A story within a story that becomes part of a much larger iconic narrative. That is the genius of David Yarrow and his stunning large-scale fine-art prints.
IN THE ARTIST’S WORDS
Earlier this month, I took this photograph of the legendary West Texas cowboy—Ty Mitchell—on a sandbank on the Rio Grande. Ty stands six-foot five-inches tall, and my general assessment is that not much fazes this guy. Meanwhile, the location is about as good as it gets, and is rather wonderfully named Contraband Creek.
I was standing in Mexico, and 20 yards across the river was the U.S. Every time I walked knee deep across the river to change a lens or camera, I entered America, and then on my return, I re-entered Mexico. I think I actually entered America four times in a morning—all rather surreal with this talk of a wall.
I would like to thank the U.S. Border Patrol in Texas for being so accommodating to our crew that day in Big Bend National Park. They, like me, must think “The Wall” is now a long way off because in 2020 the U.S. has a real crisis on its hands.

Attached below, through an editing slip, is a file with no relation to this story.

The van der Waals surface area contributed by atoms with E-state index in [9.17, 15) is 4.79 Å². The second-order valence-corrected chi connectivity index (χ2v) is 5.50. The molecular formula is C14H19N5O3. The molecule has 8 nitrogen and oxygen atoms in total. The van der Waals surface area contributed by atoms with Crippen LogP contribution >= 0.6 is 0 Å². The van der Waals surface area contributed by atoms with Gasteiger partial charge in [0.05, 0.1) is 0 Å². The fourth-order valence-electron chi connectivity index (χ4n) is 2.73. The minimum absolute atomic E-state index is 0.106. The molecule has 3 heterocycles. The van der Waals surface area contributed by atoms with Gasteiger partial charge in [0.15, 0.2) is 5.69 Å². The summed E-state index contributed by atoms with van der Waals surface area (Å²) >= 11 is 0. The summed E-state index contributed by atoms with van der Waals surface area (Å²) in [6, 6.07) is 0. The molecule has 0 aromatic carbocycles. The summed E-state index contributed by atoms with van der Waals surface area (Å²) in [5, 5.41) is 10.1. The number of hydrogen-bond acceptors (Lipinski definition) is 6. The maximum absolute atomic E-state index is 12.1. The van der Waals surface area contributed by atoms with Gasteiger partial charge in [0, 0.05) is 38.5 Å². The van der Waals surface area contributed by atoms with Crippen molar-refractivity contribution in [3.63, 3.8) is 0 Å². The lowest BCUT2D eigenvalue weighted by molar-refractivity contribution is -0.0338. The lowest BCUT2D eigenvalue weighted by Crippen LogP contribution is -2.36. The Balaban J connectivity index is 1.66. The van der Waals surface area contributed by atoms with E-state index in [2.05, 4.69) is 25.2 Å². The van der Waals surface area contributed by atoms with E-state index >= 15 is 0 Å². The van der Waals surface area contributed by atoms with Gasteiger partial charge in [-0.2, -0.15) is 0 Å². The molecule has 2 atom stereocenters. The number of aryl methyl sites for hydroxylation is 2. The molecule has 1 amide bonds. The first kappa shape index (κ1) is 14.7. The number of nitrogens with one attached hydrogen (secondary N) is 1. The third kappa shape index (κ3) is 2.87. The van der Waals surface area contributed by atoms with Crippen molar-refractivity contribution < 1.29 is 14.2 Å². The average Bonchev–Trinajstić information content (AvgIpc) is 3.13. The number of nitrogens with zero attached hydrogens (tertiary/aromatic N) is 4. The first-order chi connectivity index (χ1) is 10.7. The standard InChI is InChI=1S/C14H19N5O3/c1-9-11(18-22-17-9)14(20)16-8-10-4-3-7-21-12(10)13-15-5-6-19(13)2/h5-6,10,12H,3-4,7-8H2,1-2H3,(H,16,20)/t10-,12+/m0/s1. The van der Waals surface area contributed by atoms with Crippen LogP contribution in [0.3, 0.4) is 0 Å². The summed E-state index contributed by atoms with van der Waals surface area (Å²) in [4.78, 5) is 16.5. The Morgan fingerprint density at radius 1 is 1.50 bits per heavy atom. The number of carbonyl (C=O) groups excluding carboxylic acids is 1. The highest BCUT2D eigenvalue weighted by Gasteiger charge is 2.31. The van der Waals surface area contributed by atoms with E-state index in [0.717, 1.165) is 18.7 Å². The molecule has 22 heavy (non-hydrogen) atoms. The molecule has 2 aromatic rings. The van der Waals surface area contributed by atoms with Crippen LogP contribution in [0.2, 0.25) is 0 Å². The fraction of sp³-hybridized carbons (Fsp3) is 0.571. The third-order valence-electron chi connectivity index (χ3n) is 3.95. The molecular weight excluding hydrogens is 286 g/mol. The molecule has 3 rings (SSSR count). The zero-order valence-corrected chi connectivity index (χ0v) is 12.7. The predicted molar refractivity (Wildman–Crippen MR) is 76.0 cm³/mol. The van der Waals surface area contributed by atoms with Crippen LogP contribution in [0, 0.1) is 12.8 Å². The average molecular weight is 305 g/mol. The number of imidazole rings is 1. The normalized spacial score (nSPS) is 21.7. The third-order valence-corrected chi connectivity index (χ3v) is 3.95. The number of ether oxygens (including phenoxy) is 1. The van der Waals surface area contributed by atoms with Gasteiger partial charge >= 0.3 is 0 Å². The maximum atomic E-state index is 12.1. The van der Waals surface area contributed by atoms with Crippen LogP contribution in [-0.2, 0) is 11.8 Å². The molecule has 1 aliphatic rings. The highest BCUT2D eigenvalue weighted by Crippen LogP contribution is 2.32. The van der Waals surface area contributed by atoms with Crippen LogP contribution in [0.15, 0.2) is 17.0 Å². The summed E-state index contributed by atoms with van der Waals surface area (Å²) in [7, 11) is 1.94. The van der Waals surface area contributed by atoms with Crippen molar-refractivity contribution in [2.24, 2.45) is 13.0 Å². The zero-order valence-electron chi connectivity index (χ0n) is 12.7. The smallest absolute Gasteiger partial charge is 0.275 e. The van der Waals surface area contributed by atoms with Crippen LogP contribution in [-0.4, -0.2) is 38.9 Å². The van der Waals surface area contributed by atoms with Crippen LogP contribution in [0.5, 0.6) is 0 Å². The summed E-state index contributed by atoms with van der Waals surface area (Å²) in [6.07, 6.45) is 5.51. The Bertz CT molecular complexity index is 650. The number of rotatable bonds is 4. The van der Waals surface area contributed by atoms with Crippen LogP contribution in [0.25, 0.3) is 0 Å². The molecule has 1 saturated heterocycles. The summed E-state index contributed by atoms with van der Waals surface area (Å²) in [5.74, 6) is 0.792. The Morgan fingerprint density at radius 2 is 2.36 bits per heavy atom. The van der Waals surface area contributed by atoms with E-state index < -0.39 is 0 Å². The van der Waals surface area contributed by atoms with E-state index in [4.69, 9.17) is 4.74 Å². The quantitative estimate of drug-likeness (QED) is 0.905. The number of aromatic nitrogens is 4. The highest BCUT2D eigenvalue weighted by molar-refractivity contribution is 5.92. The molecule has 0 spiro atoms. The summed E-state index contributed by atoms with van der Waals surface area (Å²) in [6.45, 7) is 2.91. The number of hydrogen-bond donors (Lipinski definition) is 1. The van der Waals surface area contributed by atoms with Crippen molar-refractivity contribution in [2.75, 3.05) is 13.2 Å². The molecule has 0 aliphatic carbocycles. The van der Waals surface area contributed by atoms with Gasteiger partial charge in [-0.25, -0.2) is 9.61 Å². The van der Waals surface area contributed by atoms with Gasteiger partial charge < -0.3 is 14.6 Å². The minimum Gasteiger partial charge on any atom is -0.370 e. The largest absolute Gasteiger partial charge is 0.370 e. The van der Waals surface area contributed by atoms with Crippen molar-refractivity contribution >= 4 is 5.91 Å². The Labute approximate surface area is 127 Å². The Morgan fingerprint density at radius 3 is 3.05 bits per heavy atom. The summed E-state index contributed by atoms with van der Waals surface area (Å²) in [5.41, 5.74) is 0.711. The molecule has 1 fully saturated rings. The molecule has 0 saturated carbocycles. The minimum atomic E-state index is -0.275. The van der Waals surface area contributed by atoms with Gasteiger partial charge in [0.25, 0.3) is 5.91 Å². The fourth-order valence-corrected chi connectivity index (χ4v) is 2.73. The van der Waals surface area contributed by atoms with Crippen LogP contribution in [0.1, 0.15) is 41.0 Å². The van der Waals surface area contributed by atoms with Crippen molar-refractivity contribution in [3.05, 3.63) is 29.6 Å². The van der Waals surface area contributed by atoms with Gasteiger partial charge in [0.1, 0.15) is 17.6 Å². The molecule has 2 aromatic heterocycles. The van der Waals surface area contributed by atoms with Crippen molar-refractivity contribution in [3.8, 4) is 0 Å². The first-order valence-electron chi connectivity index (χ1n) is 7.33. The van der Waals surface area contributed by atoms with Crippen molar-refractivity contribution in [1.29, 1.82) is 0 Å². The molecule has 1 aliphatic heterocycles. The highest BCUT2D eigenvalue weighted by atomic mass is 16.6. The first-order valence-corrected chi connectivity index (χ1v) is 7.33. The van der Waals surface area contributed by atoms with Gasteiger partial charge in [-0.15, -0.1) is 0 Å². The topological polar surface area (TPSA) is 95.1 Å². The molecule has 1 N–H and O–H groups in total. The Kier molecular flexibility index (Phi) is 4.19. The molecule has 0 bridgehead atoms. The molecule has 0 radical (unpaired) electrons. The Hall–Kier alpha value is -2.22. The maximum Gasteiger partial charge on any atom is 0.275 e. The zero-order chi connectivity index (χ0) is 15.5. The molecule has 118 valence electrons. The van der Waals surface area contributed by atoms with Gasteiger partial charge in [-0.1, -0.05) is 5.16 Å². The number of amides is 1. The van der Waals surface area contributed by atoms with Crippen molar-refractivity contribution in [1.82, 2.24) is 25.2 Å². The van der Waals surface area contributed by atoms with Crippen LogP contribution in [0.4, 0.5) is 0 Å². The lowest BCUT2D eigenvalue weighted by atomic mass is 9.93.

Coronavirus does not discriminate and does not recognize fame, borders, passports, race, or religion. It is the ultimate leveller and rams home our mortality and our fragility. There is little good news right now, but one eventual positive is that we should emerge from this as less selfish and less discriminating people.
IN THE ARTIST’S WORDS
Of course, we have worked in this room many times before and I know my light, my angles, and the minimal depth of focus. We called the photograph of mountain men at the bar “The Usual Suspects” as that is exactly what they were. Some of those men rarely leave the warmth of The Pioneer Bar in Virginia City throughout winter—in fact, they hibernate there. It proved such a popular image and has sold out across the world—in some cases, raising huge sums for charity.
So, when we went back last year, we thought it would be fun to have an additional crew member—Cindy Crawford. The word juxtaposition is over-used in narrative, but I think we can get away with it here. The old boys may drink a bit and smoke a bit of weed, but they were on their very best behavior that day, which is essentially still medieval. An international icon joining their party was not something they bargained for, and at least one cowboy convinced himself it was the weed. We had to call the image “The Unusual Suspects” as a nod to her presence.
The composition, which I could control, had to be spot on, but there is no way that I could control the wolf. It is a low percentage game this, and we only came away with one shot—but we got it. Cindy looks fantastically glamorous and a little “bad ass” in her role, but, as always, it is the mountain men that take away the Oscars. Roxanna Redfoot did a grand job too.